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Student voice in Lesson Study as a space for EFL teachers’ learning: a case study in Kazakhstan

Olga Khokhotva (Faculty of Psychology and Education, Deustuko Unibersitatea , Bilbao, Spain)
Iciar Elexpuru Albizuri (Faculty of Psychology and Education, Deustuko Unibersitatea , Bilbao, Spain)

International Journal for Lesson and Learning Studies

ISSN: 2046-8253

Article publication date: 2 January 2020

Issue publication date: 31 March 2020




The purpose of this paper is to report the findings from a case study of an action research project in the context of a secondary school in Kazakhstan where, for the first time in their teaching practice, three English as a Foreign Language teachers introduced student voice (Flutter and Rudduck, 2004) into their practice within the Lesson Study (LS) framework. The research aimed at conceptualizing Student Voice Space in LS as one of the valuable factors capable of triggering situations of disjuncture (disorienting dilemma, disruption) for teachers which could potentially lead to teacher’s transformative learning, educational beliefs change and improved practice.


The study adopts the qualitative research design and follows narrative inquiry methodology (Lyons and LaBoskey, 2002) with a series of narrative interviews (Bauer, 1996) as the main method of data collection within a single case study (Bassey, 1999) of an action research project. The data were analyzed as text following a general inductive approach (Thomas, 2003) where emerging themes were identified by means of data reduction.


The findings suggest that listening to student voice triggers teachers’ going through certain stages of Mezirow’s transformative learning theory including critical assessment of own assumptions, testing new options for behavior and reflecting critically on the teaching practice. Therefore, the authors suggest that Student Voice Space in LS is one of the important factors capable of triggering the teacher’s transformative learning. Moreover, it has an enormous potential not only to bring about positive changes in teachers’ practice but also challenge the ossified teachers’ educational beliefs, and thus, potentially, pave the way for a gradual change from “inappropriate beliefs” (Mayrhofer, 2019), or subconscious assumptions that lie in the core of teachers’ folk pedagogies (Torff, 1999), or taken-for-granted frames of reference (Mezirow, 2000) into true, justified or informed educational beliefs.

Research limitations/implications

Further analysis of teachers’ narratives is required to elicit and categorize reported changes (shifts, transformations) concerning specific teachers’ educational beliefs, and draw a more clear line between student voice and its impact on the research lesson planning and its modification in LS. Finally, a supplementary study utilizing classroom observation methods is needed to explore if student voice intervention results in tangible (actual) changes in teachers’ classroom practice and educational beliefs, rather than potential transformations that are mainly reported in this study.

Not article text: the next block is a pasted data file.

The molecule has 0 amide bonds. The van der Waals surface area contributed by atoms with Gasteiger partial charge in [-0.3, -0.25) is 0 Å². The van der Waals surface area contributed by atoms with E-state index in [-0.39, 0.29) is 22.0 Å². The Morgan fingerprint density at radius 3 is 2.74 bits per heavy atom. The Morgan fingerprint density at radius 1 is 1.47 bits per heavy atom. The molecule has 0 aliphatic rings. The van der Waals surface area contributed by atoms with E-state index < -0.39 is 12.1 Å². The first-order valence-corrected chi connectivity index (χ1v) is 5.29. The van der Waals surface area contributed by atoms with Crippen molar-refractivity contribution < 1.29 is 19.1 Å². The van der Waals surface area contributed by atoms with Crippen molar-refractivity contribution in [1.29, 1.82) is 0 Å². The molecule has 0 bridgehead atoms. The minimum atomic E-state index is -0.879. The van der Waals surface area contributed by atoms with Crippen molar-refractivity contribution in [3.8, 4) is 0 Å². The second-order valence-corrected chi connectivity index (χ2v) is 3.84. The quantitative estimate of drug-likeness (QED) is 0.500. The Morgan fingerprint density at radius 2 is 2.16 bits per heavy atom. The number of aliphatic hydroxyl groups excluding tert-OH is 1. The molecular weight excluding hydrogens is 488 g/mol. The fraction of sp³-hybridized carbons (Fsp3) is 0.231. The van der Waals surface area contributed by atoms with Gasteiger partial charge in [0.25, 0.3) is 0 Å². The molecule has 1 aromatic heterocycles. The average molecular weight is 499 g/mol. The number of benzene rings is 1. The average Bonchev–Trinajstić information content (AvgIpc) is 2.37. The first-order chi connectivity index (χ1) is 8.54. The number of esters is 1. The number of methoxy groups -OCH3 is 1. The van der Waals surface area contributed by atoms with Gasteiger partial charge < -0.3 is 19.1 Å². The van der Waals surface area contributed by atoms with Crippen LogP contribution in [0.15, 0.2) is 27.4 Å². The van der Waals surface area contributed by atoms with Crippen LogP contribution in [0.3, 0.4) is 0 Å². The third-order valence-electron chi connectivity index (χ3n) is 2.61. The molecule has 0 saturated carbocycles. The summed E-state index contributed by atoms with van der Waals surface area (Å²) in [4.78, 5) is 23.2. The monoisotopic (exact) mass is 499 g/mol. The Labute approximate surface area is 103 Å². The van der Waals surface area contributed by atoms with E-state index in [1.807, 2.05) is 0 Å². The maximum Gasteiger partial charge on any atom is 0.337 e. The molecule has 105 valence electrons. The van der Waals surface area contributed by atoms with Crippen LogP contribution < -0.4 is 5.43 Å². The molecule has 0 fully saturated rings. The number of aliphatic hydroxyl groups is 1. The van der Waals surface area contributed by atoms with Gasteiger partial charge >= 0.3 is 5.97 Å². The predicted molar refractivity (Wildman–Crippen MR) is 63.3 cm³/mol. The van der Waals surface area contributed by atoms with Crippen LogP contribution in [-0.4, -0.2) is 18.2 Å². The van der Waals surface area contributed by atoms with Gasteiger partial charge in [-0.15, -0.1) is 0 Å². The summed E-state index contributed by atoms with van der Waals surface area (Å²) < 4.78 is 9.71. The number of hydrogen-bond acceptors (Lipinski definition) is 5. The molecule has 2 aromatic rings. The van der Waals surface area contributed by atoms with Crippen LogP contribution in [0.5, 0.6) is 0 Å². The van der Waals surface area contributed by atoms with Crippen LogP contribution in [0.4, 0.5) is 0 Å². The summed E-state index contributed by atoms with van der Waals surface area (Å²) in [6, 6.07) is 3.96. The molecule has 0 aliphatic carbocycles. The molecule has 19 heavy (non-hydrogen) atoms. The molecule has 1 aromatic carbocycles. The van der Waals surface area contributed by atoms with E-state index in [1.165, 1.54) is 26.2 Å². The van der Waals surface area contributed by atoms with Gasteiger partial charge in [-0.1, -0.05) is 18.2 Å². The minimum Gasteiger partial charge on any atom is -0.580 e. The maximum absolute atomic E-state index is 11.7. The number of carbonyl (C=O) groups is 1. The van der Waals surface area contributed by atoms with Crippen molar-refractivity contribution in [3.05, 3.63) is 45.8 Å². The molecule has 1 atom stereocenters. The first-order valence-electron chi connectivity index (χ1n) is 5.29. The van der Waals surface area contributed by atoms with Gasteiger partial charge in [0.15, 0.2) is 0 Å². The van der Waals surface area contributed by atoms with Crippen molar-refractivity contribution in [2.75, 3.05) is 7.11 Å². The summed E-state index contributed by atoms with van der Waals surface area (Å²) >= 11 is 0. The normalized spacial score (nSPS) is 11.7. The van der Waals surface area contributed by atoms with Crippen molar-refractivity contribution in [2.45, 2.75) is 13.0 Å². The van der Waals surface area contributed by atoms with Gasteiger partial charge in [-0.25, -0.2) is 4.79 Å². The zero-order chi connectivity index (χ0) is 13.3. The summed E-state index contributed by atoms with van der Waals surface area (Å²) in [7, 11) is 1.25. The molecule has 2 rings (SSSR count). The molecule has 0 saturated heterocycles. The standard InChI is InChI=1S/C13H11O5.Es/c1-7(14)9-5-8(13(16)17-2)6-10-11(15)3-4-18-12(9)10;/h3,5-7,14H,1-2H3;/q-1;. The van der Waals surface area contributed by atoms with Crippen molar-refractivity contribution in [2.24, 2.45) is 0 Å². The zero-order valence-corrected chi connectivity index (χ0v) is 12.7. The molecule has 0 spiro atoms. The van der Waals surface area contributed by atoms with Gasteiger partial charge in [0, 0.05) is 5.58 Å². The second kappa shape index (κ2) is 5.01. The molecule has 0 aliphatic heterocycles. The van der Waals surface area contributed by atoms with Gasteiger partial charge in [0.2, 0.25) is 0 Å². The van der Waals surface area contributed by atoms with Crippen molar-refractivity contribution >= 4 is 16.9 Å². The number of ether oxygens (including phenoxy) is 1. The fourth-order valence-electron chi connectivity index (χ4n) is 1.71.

Carried out in the largely overlooked by the academic literature context of the Reform at Scale (Wilson et al., 2013) in Kazakhstan and building on the original combination of theoretical lenses, the research contributes to the academic literature aiming at illuminating “the black box of teachers’ learning” in Lesson Study (in Widjaja et al., 2017, p.358) since it is one of the rare studies attempting to connect teacher learning, student voice and Lesson Study (Warwick et al., 2019). Additionally, approaching teacher learning in Lesson Study from the transformative learning perspective combined with the literature on teachers’ educational beliefs and student voice, this study contributes to the further development of a shared vocabulary for discussing teacher learning in Lesson Study.



This part of the PhD project could never have seen the light without the authors’ three enthusiastic colleagues, life-long learners and hard-working professionals who had agreed not only to open the doors of their classrooms for the author but also their hearts and minds. Also, the author would like to thank the authors’ supervisor and co-author for the patient guidance, encouragement and advice she has provided throughout the writing process, and the University of Deusto for providing the financial aid through the FPI grant. This research came to light owing to the financial aid provided by the University of Deusto (Vizkaya, Spain) through FPI scholarship.

Corrigendum: It has come to the attention of the publisher that the article Olga Khokhotva and Iciar Elexpuru Albizuri “Student voice in Lesson Study as a space for EFL teachers’ learning: a case study in Kazakhstan” published in the International Journal for Lesson and Learning Studies had an error in Author Biography section. The biography for Iciar Elexpuru Albizuri should be corrected to “Iciar Elexpuru Albizuri, the researcher, is a professor in Curriculum Development at the University of Deusto, Bilbao, Spain.” This error was introduced by the authors and has now been corrected in the online version. The authors sincerely apologise for this.


Khokhotva, O. and Elexpuru Albizuri, I. (2020), "Student voice in Lesson Study as a space for EFL teachers’ learning: a case study in Kazakhstan", International Journal for Lesson and Learning Studies, Vol. 9 No. 2, pp. 153-166.



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